our own children or family members, helping them to build a strong                                                                                                                                                                         foundation for the best possible life. It's mission is to protect, heal and
                                                                                                                                                         educate children and families so that they can build better lives.

  picture 4           Katrina Petkovic
reading the Gospel.


CONGRATULATIONS

United Church would like to congratulate our Music Director,  Jeremy Ramey,  for winning his 5th Jeff Award for Music Direction for Sweeney Todd with Theo Ubique theather on 11 June 2018! We are blessed to make joyful noises with him and enjoy his talent every Sunday morning! Way to go, Jeremy!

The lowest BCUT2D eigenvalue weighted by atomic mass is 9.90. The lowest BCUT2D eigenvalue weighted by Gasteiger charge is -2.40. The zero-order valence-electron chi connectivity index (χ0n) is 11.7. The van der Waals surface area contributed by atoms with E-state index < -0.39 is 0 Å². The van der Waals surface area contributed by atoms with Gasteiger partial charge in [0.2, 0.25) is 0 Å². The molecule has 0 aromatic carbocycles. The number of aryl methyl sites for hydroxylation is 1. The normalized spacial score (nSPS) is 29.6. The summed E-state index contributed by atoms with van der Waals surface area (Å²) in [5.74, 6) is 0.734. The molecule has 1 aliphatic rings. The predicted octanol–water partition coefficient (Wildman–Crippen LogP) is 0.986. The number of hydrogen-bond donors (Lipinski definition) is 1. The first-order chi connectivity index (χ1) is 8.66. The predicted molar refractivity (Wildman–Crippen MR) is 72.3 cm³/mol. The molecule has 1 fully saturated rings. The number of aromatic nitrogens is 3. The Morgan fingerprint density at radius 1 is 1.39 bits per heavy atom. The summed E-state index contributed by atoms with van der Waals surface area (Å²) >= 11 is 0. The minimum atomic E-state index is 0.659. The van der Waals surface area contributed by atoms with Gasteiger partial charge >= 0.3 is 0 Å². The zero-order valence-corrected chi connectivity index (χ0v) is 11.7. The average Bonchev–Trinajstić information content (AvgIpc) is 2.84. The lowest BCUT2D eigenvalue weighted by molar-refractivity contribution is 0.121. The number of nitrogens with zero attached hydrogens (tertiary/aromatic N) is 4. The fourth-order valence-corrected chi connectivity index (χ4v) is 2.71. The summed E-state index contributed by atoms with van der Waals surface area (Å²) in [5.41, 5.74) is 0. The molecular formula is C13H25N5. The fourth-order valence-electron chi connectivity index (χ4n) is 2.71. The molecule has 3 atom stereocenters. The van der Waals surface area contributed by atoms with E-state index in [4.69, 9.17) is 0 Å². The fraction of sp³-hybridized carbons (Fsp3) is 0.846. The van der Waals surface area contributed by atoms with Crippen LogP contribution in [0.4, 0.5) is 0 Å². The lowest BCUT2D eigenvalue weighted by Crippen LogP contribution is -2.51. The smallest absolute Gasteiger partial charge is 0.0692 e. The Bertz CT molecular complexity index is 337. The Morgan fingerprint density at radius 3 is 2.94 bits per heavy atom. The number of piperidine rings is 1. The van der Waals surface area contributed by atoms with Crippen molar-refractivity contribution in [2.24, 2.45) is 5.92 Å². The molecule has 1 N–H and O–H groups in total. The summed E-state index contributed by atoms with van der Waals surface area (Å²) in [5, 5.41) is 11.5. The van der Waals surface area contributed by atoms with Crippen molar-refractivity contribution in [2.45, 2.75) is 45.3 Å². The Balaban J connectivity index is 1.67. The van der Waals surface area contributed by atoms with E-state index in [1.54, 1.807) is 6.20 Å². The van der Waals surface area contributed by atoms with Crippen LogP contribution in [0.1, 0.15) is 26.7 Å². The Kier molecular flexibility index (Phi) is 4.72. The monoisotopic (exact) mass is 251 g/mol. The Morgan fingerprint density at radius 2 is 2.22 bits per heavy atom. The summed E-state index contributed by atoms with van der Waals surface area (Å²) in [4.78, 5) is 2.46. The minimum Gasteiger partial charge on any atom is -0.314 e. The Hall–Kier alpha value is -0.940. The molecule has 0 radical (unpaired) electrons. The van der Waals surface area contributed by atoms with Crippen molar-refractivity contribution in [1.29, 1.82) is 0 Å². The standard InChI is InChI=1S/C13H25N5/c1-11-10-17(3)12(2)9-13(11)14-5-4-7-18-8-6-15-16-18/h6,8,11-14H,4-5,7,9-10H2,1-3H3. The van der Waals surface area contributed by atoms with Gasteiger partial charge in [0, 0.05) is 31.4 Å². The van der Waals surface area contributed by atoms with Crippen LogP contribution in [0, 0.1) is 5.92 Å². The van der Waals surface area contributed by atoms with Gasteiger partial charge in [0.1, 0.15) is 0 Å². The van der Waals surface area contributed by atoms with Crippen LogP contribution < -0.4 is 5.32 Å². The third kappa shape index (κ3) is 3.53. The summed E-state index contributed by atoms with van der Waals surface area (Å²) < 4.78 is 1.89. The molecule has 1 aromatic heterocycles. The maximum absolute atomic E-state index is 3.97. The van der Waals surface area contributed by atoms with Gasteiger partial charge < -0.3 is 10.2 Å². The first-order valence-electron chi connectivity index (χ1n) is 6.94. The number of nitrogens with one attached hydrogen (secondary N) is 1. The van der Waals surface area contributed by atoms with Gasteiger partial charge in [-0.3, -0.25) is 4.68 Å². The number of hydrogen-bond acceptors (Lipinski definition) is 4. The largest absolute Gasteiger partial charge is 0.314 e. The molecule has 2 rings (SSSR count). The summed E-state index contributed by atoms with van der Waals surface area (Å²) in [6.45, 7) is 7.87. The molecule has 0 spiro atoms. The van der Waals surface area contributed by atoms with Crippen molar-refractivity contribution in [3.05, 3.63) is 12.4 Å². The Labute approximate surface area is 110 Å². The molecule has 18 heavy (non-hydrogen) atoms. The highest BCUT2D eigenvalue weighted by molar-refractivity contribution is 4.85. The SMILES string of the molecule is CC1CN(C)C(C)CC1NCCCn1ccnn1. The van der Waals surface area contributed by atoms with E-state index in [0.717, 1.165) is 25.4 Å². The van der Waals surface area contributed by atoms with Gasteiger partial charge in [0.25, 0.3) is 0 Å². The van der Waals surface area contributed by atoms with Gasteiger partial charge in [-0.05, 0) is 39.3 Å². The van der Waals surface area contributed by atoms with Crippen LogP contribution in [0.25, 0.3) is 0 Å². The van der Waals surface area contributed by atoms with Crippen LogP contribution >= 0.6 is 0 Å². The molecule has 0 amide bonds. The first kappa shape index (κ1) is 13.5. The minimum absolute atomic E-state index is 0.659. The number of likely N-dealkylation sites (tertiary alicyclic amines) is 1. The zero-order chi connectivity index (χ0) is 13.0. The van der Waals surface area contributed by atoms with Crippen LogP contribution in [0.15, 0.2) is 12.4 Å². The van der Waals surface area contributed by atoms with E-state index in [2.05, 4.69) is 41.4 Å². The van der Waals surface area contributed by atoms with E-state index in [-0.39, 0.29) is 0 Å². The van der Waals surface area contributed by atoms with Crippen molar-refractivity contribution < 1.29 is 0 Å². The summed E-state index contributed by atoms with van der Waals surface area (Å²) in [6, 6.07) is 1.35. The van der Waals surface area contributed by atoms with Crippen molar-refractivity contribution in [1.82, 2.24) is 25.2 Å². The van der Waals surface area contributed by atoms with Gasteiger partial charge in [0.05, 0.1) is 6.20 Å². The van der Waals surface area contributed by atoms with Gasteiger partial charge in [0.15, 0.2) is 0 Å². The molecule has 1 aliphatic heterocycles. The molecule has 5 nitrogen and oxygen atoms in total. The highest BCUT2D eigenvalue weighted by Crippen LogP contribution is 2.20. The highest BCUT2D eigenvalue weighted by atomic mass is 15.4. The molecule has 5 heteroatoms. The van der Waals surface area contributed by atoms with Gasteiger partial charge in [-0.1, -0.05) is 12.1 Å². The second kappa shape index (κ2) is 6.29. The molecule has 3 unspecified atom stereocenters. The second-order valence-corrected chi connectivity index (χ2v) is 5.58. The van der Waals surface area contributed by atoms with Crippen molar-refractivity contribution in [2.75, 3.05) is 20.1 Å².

"Perhaps the biggest star of the show [aside from Sweeney] is the ensemble here. The Ensemble's vocal work [Jeremy Ramey is again credited with music direction and arrangements)]on The Ballad of Sweeney Todd is particularly chilling." 

- from Review: Theo Ubique's Chillingly Exciting SWEENEY TODD by Misha DavenportMar. 19, 2018, www.broadwayworld.com